Although the deal is finalized, various sources have differed in how the payout will be calculated. The New York Times is reporting that $5 billion of the $8.8 total allotment for environmental restoration will go to Louisiana, the state hardest hit by the disaster, payable over an 18-year period. $5.5 billion will go to Clean Water Act penalties, payable over a 15 year period, the largest environmental fine in history. $4.9 billion will also go towards economic damages to the states affected by the spill. The Wall Street Journal reports that a total of $8.1 billion will go towards environmental damages to the U.S. and the Gulf states. BP had already agreed to a separate criminal penalty of $4 billion in 2013.
Pending approval by a New Orleans federal judge, the Justice Department and the governments of the affected Gulf Coast states and localities have agreed to a final settlement with BP over the 2010 Deepwater Horizon oil spill that leaked 134 million gallons and affected over 1,300 miles of shoreline in the area. The spill affected over 400 square miles of ocean water in total, causing widespread death to fish and wildlife, and placed “Gulf communities into a period of painful uncertainty, forcing questions that no American family should ever have to ask”, said Environmental Protection Agency Gina McCarthy, who added example questions like, “Is my food safe to eat? Is it dangerous for my kids to play near the shore? Is the air still clean to breathe? And will my businesses ever recover?” U.S. Attorney General Loretta Lynch said that “The steep penalty should inspire BP and its peers to take every measure necessary to ensure that nothing like this can ever happen again.” The spill which occurred April 20th, 2010 when the Deepwater Horizon oil rig caught fire, killing 11 people and sent oil spewing into the Gulf for 89 days. The rig sank two days later roughly 45 miles off of the Louisiana coast.
Although the deal is finalized, various sources have differed in how the payout will be calculated. The New York Times is reporting that $5 billion of the $8.8 total allotment for environmental restoration will go to Louisiana, the state hardest hit by the disaster, payable over an 18-year period. $5.5 billion will go to Clean Water Act penalties, payable over a 15 year period, the largest environmental fine in history. $4.9 billion will also go towards economic damages to the states affected by the spill. The Wall Street Journal reports that a total of $8.1 billion will go towards environmental damages to the U.S. and the Gulf states. BP had already agreed to a separate criminal penalty of $4 billion in 2013. As a consolation, however, the company will be able to write-off $15.3 billion of the settlement as a tax deduction. The Associated Press reports that the amount is in addition to a 2012 settlement that has so far paid out $5.84 billion, however, portions of that agreement are still tied up in appeals court. BP has set aside $54.6 billion altogether for payment of the various federal, state, and civil claims revolving around the spill.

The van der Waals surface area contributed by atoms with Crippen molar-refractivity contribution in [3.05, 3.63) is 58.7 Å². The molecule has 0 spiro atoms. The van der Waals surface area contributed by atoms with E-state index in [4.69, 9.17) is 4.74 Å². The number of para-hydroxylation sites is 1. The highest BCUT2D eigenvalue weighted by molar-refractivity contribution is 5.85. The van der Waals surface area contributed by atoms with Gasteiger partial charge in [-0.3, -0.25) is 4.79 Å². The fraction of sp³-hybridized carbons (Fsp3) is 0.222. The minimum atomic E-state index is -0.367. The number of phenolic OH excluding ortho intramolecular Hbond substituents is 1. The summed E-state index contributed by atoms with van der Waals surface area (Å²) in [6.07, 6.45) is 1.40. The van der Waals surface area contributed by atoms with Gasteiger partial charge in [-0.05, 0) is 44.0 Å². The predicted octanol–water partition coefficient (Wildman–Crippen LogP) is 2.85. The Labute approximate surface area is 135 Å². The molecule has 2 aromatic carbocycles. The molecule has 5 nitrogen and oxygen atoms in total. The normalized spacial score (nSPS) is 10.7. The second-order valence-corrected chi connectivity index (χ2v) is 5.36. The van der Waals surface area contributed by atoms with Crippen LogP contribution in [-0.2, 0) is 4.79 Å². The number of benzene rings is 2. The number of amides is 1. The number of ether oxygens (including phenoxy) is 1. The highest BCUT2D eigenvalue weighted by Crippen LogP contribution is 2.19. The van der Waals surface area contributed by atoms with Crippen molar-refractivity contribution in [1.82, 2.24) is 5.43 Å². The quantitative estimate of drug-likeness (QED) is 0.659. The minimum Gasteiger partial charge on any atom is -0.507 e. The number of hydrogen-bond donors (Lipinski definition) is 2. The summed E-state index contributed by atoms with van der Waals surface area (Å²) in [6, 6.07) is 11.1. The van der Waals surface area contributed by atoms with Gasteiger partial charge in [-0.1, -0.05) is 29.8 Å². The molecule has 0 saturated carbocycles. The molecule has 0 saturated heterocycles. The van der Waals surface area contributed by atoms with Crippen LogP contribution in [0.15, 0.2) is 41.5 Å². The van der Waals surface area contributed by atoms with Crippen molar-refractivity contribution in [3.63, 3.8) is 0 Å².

The Justice Department had originally announced that the final settlement amount would be $18.7 billion in July; however the agency explained the discrepancy by saying that the earlier amount did not include money that BP had already paid, as well as saying that some of the settlement parameters were still being calculated. BP spokesman Geoff Morrell also said that the disparity “does not reflect a new settlement or any new money. It covers the same money — and the same amounts — disclosed by BP when we announced this agreement in July.” Louisiana Attorney General Buddy Caldwell was pleased to have resolved the matter without moving to trial, saying “I am extremely proud to have led Louisiana’s litigation efforts. With this recovery, we can move forward to begin rebuilding our coast and repairing the damage caused by this spill rather than dealing with the uncertainty and delays of trial and appeals.” The megafirm Kirkland & Ellis has represented the company throughout the negotiations, and has also been hired to represent Volkswagen in its ballooning emissions scandal.
In a joint statement, several environmental groups, including the Environmental Defense Fund, the National Wildlife Federation, and the National Audubon Society responded to the announcement by saying, “Once the consent decree is approved, it will provide a steady funding stream to the Gulf, funds that are vital to the restoration and long-term ecological health of the region.” Friends of the Earth’s Lucas Ross, however, was less enthusiastic about the agreement, saying “BP should not be allowed to treat the costs of their disaster as the cost of doing business. We are concerned that this settlement doesn’t protect taxpayers.” To some degree, McCarthy concurred, saying “Justice is not about dumping a pile of money and walking away.” Some environmentalists like Miyoko Sakashita, oceans director of the Center for Biological Diversity, wants to stop offshore drilling altogether, saying “All of this drilling is really just deepening our climate crisis.” Although a proponent of using the funding from the settlement wisely to restore growth, National Oceanic and Atmospheric Administration (NOAA) undersecretary Kathryn Sullivan also concludes that, “The scientific assessment concluded that there was grave injury to a wide range of natural resources and loss of the benefits they provide.”
Claims Journal – U.S. PIRG
Nola.com (Times-Picayune) – Mark Schleifstein
U.S. News and World Report – Eric Tucker/Associated Press
Wall Street Journal – Devlin Barrett